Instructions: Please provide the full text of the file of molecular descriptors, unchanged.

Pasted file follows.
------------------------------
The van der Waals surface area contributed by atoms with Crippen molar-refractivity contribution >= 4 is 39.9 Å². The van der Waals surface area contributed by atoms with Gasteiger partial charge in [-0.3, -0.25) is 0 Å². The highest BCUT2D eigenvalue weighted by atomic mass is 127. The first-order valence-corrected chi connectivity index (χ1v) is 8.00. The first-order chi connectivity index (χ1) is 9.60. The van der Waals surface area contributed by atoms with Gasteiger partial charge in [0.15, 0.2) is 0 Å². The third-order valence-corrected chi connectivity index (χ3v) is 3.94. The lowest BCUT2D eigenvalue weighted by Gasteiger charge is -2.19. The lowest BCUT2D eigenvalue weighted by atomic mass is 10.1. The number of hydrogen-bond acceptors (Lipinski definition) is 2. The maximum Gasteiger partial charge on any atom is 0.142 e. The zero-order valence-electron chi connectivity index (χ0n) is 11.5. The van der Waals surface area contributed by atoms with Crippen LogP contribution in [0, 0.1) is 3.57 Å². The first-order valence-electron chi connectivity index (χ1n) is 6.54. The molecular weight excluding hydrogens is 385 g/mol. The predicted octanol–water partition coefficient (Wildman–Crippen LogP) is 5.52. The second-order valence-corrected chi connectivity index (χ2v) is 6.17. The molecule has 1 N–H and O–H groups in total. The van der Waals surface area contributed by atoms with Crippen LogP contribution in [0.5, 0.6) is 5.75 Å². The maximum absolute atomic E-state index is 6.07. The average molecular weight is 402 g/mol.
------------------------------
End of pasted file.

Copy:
The van der Waals surface area contributed by atoms with Crippen molar-refractivity contribution >= 4 is 39.9 Å². The van der Waals surface area contributed by atoms with Gasteiger partial charge in [-0.3, -0.25) is 0 Å². The highest BCUT2D eigenvalue weighted by atomic mass is 127. The first-order valence-corrected chi connectivity index (χ1v) is 8.00. The first-order chi connectivity index (χ1) is 9.60. The van der Waals surface area contributed by atoms with Gasteiger partial charge in [0.15, 0.2) is 0 Å². The third-order valence-corrected chi connectivity index (χ3v) is 3.94. The lowest BCUT2D eigenvalue weighted by Gasteiger charge is -2.19. The lowest BCUT2D eigenvalue weighted by atomic mass is 10.1. The number of hydrogen-bond acceptors (Lipinski definition) is 2. The maximum Gasteiger partial charge on any atom is 0.142 e. The zero-order valence-electron chi connectivity index (χ0n) is 11.5. The van der Waals surface area contributed by atoms with Crippen LogP contribution in [0, 0.1) is 3.57 Å². The first-order valence-electron chi connectivity index (χ1n) is 6.54. The molecular weight excluding hydrogens is 385 g/mol. The predicted octanol–water partition coefficient (Wildman–Crippen LogP) is 5.52. The second-order valence-corrected chi connectivity index (χ2v) is 6.17. The molecule has 1 N–H and O–H groups in total. The van der Waals surface area contributed by atoms with Crippen LogP contribution in [0.5, 0.6) is 5.75 Å². The maximum absolute atomic E-state index is 6.07. The average molecular weight is 402 g/mol.